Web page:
HorrorReader has six classes that derive from PhoneApplicationPage. These classes are all part of the HorrorReader project and are easily identified with the word “Page” in their names. Aside from App, all other classes are in the Petzold.Phone.EBookReader dynamic link library.
As you’ve seen in Figure 1, MainPage has four buttons that let you select one of the four available books. (This page will be replaced in next month’s version of the program.) When the user clicks one of these buttons, MainPage navigates to BookViewerPage, which is primarily responsible for hosting the BookViewer control and implementing several pop-ups.
BookViewerPage has four ApplicationBar buttons. The first three cause navigation to other pages: ChaptersPage, BookmarksPage and AnnotationsPage. A Bookmark is simply a reference to a particular page in the book with a label entered by the user. An Annotation is a text selection accompanied by an optional note. Each of these three pages contains a ListBox, and each of them causes the BookViewerPage to jump to a new page in the book.
The ApplicationBar menu in BookViewerPage has three items: “smaller text,” “larger text” and “settings.” The first two cause changes to the font size in increments of 10 percent, and “settings” navigates to SettingsPage, which implements a Pivot control for selecting fonts and the desired page transition, as shown in Figure 2. The text at the bottom of the page is a preview of the selected font.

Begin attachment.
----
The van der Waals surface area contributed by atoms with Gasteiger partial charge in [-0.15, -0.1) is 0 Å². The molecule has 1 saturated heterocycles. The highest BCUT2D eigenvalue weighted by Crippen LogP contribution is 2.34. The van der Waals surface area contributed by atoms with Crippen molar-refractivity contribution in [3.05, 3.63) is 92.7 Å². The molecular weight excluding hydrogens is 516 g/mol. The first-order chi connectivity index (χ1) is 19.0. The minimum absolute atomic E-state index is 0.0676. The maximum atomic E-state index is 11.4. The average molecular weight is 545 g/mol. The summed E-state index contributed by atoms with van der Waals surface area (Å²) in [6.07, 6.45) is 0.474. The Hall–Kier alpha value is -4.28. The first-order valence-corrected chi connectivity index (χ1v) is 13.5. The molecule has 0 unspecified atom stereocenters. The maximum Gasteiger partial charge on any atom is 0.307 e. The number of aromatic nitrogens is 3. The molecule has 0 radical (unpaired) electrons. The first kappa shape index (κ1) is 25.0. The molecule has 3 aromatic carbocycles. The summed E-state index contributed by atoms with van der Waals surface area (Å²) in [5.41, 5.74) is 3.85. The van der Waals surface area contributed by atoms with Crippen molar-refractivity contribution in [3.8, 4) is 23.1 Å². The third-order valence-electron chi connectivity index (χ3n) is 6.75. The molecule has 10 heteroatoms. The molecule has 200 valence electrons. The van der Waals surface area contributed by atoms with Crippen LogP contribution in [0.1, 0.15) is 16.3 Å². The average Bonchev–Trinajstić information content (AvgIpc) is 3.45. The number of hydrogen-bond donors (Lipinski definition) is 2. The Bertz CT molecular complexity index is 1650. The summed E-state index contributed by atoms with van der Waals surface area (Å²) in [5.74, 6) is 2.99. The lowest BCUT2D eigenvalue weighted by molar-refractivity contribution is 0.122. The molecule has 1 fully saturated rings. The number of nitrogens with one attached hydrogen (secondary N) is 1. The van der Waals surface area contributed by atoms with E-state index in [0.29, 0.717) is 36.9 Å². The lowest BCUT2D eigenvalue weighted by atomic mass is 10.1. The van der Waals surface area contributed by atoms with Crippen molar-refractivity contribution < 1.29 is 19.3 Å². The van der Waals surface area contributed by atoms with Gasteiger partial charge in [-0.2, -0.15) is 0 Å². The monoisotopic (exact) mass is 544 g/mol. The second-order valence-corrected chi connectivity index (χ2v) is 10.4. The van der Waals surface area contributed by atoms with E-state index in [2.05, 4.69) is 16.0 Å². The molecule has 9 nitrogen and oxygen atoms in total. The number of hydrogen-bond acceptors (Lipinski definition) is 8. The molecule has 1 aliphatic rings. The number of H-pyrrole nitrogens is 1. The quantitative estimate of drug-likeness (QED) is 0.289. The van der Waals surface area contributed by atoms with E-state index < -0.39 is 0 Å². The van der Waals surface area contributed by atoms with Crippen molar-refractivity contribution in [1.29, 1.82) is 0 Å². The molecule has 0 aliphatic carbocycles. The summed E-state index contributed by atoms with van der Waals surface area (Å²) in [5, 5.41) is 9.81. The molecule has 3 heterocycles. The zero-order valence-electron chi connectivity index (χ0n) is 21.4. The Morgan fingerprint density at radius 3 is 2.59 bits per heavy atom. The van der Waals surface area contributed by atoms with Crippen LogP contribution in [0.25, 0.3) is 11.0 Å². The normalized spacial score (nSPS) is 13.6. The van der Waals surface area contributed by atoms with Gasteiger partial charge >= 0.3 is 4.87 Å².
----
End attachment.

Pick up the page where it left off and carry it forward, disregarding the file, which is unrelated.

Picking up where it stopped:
Figure 2 The Settings Pivot for Font Selection
In working on this page, I ran into an apparent conflict with the Slider and the GestureListener class from the Windows Phone Toolkit. I had to implement my own Slider, and in the process made it jump only in 10 percent increments.
I’m not entirely happy with the use of PhoneApplicationPage derivatives as dialog boxes. I prefer a more structured way to pass information to a dialog box and get information back. This transfer of data often becomes somewhat clumsy within a navigational structure. For example, I would’ve preferred for the BookViewerPage to pass a reference of the current book to ChaptersPage, and for ChaptersPage to return the chapter selected by the user back to BookViewerPage. In other words, I want ChaptersPage to work more like a function without side effects. Perhaps someday I’ll design a wrapper around PhoneApplicationPage that lets me do this. Meanwhile, for HorrorReader, I simply have all the pages share data by referencing the same CurrentBook property in the App class.
Although I went with PhoneApplicationPage derivatives for the chapters list, bookmarks list, annotations list and settings, I still needed several pop-ups.
There are basically two ways to implement a pop-up in Silverlight for Windows Phone. One approach is simply to put a control (or, more commonly, a UserControl derivative) right in the page’s visual tree. This control sits on top of everything else, but its Visibility property is initialized to Collapsed. When the pop-up needs to pop up, simply set the Visibility property to Visible.
For a modal pop-up, you’ll also want to disable everything else on the page. You can do this by setting the IsEnabled property of the underlying control to false, or alternatively setting the IsHitTestVisible property to false. These two properties are similar, but IsEnabled is restricted to controls while IsHitTestEnabled can also be used with FrameworkElement derivatives such as panels. The IsEnabled property also causes some controls to dim out. Another option is to make the pop-up full screen with a translucent background that blocks touch input. Regardless what technique you use, you’ll probably also need to disable the ApplicationBar. (More on this little problem shortly.)